Opponents of the Rincon Point septic-to-sewer conversion filed suit last week, seeking to overturn the vote in support of the sanitary switch. The legal challenge-which alleges misconduct against a Ventura County clerk and accuses conversion proponents Heal the Ocean of intimidation tactics-comes as the conversion moves ever closer toward reality. The Carpinteria Sanitary District last week approved the Padaro portion of the conversion to begin immediately, as that community’s infrastructure is sewer-ready.

On 6/16, the U.S. Environmental Protection Agency and North County-based Greka Energy agreed that Greka would be responsible for the clean-up of toxic PCBs leaked into a nearby creek, likely as a result of a downed power pole during a January rainstorm. If Greka doesn’t meet certain “compliance milestones” for the cleanup, it could face fines of up to $7,500 daily. The PCBs were of especial concern as they were found in the habitat of the endangered tiger salamander. (/grekaPCBs)

Unusually clear June weather set the stage for the successful 6/20 launch of the Ocean Surface Topology Mission Jason 2 satellite from Vandenberg Air Force base. The instrument will record information about the ocean that researchers say will help yield information about global warming-namely sea temperature and worldwide sea levels. Its designers hope it will also allow for more accurate hurricane prediction. (/jason2)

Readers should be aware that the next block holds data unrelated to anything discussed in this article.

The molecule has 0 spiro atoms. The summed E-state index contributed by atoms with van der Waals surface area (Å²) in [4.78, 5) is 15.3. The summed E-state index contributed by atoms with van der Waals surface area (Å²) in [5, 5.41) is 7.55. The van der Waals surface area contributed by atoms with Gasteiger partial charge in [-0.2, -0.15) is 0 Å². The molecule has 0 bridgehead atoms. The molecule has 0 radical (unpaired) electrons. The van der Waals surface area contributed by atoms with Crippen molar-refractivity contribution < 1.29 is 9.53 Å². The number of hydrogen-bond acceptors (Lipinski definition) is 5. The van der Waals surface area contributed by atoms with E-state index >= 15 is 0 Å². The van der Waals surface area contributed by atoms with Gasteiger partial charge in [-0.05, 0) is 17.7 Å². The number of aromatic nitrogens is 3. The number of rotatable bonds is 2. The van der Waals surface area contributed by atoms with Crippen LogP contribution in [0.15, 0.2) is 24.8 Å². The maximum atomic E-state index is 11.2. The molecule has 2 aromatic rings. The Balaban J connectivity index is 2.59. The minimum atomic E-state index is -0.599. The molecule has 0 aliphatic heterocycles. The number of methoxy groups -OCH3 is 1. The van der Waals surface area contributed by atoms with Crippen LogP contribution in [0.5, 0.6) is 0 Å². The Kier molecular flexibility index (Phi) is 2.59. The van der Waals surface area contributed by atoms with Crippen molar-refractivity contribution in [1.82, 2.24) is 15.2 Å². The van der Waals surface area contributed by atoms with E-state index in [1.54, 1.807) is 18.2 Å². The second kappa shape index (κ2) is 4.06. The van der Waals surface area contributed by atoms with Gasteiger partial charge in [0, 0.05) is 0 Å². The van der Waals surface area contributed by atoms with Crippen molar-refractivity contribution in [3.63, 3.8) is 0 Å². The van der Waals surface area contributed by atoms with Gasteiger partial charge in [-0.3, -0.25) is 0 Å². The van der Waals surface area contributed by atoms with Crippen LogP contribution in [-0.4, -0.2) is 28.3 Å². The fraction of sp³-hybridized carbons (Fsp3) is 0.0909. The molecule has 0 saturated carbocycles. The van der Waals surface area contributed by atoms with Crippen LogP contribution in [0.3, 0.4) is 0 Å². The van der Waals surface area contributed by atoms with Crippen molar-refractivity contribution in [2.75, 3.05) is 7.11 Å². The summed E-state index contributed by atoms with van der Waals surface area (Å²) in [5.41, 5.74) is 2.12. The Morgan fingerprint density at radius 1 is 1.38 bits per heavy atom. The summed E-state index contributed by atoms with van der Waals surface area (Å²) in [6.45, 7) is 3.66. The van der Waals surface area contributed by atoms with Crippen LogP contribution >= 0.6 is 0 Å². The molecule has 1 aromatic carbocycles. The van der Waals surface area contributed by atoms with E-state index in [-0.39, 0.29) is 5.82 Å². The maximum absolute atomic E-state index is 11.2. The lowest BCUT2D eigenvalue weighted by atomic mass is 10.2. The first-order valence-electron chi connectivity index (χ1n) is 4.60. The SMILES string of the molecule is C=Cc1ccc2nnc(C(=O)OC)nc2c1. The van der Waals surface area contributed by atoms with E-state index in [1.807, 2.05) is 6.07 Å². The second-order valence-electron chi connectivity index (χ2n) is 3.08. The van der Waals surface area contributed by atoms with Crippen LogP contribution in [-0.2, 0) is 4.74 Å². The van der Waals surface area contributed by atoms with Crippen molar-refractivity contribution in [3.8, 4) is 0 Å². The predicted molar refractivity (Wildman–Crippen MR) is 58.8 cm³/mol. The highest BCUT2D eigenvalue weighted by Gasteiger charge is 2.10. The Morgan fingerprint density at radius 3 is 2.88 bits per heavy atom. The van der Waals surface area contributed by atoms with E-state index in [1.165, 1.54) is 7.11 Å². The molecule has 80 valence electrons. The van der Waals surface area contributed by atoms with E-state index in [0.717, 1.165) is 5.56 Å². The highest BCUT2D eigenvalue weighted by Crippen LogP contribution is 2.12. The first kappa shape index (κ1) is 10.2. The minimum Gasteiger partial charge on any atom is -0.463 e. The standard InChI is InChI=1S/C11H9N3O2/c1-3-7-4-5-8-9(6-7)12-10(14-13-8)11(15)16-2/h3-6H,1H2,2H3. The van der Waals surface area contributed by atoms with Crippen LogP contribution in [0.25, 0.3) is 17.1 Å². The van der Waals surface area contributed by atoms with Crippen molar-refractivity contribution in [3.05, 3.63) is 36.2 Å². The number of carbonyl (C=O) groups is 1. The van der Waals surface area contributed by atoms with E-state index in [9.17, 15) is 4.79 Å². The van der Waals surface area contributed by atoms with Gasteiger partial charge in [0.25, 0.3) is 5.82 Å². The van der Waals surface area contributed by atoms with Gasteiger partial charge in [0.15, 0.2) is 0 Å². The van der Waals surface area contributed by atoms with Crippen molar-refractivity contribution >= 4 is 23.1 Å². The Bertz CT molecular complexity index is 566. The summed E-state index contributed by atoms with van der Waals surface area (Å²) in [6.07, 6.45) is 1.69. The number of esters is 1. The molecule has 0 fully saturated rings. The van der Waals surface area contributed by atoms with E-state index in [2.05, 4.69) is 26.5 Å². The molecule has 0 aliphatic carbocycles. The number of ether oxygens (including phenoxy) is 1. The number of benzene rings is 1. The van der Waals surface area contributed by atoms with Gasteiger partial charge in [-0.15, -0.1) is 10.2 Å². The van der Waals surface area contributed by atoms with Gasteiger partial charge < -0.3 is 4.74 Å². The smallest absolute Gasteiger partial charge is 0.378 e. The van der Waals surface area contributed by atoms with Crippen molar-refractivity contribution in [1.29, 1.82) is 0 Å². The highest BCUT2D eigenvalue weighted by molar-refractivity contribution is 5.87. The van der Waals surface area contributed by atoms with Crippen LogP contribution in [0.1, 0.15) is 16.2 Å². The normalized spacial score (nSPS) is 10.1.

In response to a predicted water shortage, the Montecito Water Board on 6/19 presented its proposed water rate increases at a lively and opinionated public meeting. The new rates would purportedly encourage water conservation by, for example, charging $4.15 per HCF (hundreds of cubic feet) to single-family residences that use more than 20 HCF of water in a month. Water use of less than 20 HCF costs $3.90 per HCF. Water District General Manager Tom Moseby stated that homeowners’ gardens soak up too much water in the area. The matter will be revisited on 8/19. (/montecitowater526)

A rotten-egg stench near the Santa Barbara Bird Refuge last weekend was found to have been caused by an algae bloom, said City of Santa Barbara Assistant Parks Director Jill Zachary. Apparently, the main recipients of the foul smell had been some business owners on Montecito’s western end. Wildlife does not appear to have been affected by the bloom, which may be linked to higher-than-normal summer temperatures.

Shoreline Park’s beach access has reopened, following concerns of the safety of the stairway last week. City of Santa Barbara Parks and Recreation officials declared no eminent danger was posed by erosion related to a sinkhole that developed in the park last winter. The park and landslide will be monitored daily, however, and the area surrounding the landslide will be staked off to ensure public safety.


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